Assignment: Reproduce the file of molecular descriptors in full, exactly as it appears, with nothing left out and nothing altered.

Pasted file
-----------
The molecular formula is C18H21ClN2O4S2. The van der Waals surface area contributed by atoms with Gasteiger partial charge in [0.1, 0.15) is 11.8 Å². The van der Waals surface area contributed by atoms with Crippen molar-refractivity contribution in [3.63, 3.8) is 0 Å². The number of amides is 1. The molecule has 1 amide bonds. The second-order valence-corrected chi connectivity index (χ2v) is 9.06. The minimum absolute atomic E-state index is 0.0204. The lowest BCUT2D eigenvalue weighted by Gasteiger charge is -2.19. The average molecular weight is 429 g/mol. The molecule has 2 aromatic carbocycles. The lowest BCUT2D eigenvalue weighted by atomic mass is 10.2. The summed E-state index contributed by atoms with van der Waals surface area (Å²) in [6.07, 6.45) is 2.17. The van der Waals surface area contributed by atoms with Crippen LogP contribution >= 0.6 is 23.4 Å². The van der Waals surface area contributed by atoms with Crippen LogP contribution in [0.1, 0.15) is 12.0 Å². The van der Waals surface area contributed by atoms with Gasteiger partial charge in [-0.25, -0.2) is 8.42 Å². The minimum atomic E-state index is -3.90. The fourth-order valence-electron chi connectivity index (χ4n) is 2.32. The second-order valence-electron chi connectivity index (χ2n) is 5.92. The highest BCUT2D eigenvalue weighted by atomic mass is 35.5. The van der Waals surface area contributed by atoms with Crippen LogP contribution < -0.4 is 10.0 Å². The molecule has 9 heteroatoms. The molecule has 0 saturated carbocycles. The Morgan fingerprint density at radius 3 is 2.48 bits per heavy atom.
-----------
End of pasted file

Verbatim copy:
The molecular formula is C18H21ClN2O4S2. The van der Waals surface area contributed by atoms with Gasteiger partial charge in [0.1, 0.15) is 11.8 Å². The van der Waals surface area contributed by atoms with Crippen molar-refractivity contribution in [3.63, 3.8) is 0 Å². The number of amides is 1. The molecule has 1 amide bonds. The second-order valence-corrected chi connectivity index (χ2v) is 9.06. The minimum absolute atomic E-state index is 0.0204. The lowest BCUT2D eigenvalue weighted by Gasteiger charge is -2.19. The average molecular weight is 429 g/mol. The molecule has 2 aromatic carbocycles. The lowest BCUT2D eigenvalue weighted by atomic mass is 10.2. The summed E-state index contributed by atoms with van der Waals surface area (Å²) in [6.07, 6.45) is 2.17. The van der Waals surface area contributed by atoms with Crippen LogP contribution >= 0.6 is 23.4 Å². The van der Waals surface area contributed by atoms with Crippen LogP contribution in [0.1, 0.15) is 12.0 Å². The van der Waals surface area contributed by atoms with Gasteiger partial charge in [-0.25, -0.2) is 8.42 Å². The minimum atomic E-state index is -3.90. The fourth-order valence-electron chi connectivity index (χ4n) is 2.32. The second-order valence-electron chi connectivity index (χ2n) is 5.92. The highest BCUT2D eigenvalue weighted by atomic mass is 35.5. The van der Waals surface area contributed by atoms with Crippen LogP contribution < -0.4 is 10.0 Å². The molecule has 9 heteroatoms. The molecule has 0 saturated carbocycles. The Morgan fingerprint density at radius 3 is 2.48 bits per heavy atom.